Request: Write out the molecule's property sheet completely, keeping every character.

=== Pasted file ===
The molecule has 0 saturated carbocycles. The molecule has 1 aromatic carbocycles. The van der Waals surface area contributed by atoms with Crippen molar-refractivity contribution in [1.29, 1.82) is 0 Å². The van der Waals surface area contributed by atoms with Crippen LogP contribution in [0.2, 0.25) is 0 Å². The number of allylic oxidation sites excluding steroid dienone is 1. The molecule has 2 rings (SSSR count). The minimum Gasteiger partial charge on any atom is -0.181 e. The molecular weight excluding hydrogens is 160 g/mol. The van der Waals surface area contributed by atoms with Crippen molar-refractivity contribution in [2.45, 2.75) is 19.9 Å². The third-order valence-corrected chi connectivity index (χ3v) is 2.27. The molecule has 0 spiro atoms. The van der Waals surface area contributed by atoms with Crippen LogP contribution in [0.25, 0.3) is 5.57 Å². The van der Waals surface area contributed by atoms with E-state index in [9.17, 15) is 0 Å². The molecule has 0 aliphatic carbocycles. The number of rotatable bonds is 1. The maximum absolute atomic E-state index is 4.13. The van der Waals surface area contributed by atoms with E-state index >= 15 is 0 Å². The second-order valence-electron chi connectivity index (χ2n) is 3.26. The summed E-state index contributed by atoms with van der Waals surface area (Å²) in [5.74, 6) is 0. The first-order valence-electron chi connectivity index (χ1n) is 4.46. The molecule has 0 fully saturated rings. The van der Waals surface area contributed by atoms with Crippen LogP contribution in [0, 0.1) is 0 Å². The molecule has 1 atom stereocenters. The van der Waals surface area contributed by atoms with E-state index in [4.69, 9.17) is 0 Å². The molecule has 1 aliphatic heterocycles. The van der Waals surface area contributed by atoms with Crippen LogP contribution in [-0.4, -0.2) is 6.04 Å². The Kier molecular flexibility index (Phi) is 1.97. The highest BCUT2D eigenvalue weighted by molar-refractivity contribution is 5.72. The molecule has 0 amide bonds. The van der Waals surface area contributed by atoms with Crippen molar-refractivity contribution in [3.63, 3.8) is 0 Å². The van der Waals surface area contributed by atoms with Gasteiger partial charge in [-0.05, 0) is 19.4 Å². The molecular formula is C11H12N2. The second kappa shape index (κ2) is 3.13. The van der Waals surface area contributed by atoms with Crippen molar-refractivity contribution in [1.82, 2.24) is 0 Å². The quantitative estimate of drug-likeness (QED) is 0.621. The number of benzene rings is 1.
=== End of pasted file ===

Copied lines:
The molecule has 0 saturated carbocycles. The molecule has 1 aromatic carbocycles. The van der Waals surface area contributed by atoms with Crippen molar-refractivity contribution in [1.29, 1.82) is 0 Å². The van der Waals surface area contributed by atoms with Crippen LogP contribution in [0.2, 0.25) is 0 Å². The number of allylic oxidation sites excluding steroid dienone is 1. The molecule has 2 rings (SSSR count). The minimum Gasteiger partial charge on any atom is -0.181 e. The molecular weight excluding hydrogens is 160 g/mol. The van der Waals surface area contributed by atoms with Crippen molar-refractivity contribution in [2.45, 2.75) is 19.9 Å². The third-order valence-corrected chi connectivity index (χ3v) is 2.27. The molecule has 0 spiro atoms. The van der Waals surface area contributed by atoms with Crippen LogP contribution in [0.25, 0.3) is 5.57 Å². The van der Waals surface area contributed by atoms with E-state index in [9.17, 15) is 0 Å². The molecule has 0 aliphatic carbocycles. The number of rotatable bonds is 1. The maximum absolute atomic E-state index is 4.13. The van der Waals surface area contributed by atoms with E-state index >= 15 is 0 Å². The second-order valence-electron chi connectivity index (χ2n) is 3.26. The summed E-state index contributed by atoms with van der Waals surface area (Å²) in [5.74, 6) is 0. The first-order valence-electron chi connectivity index (χ1n) is 4.46. The molecule has 0 fully saturated rings. The van der Waals surface area contributed by atoms with Crippen LogP contribution in [0, 0.1) is 0 Å². The molecule has 1 atom stereocenters. The van der Waals surface area contributed by atoms with E-state index in [4.69, 9.17) is 0 Å². The molecule has 1 aliphatic heterocycles. The van der Waals surface area contributed by atoms with Crippen LogP contribution in [-0.4, -0.2) is 6.04 Å². The Kier molecular flexibility index (Phi) is 1.97. The highest BCUT2D eigenvalue weighted by molar-refractivity contribution is 5.72. The molecule has 0 amide bonds. The van der Waals surface area contributed by atoms with Crippen molar-refractivity contribution in [3.63, 3.8) is 0 Å². The van der Waals surface area contributed by atoms with Gasteiger partial charge in [-0.05, 0) is 19.4 Å². The molecular formula is C11H12N2. The second kappa shape index (κ2) is 3.13. The van der Waals surface area contributed by atoms with Crippen molar-refractivity contribution in [1.82, 2.24) is 0 Å². The quantitative estimate of drug-likeness (QED) is 0.621. The number of benzene rings is 1.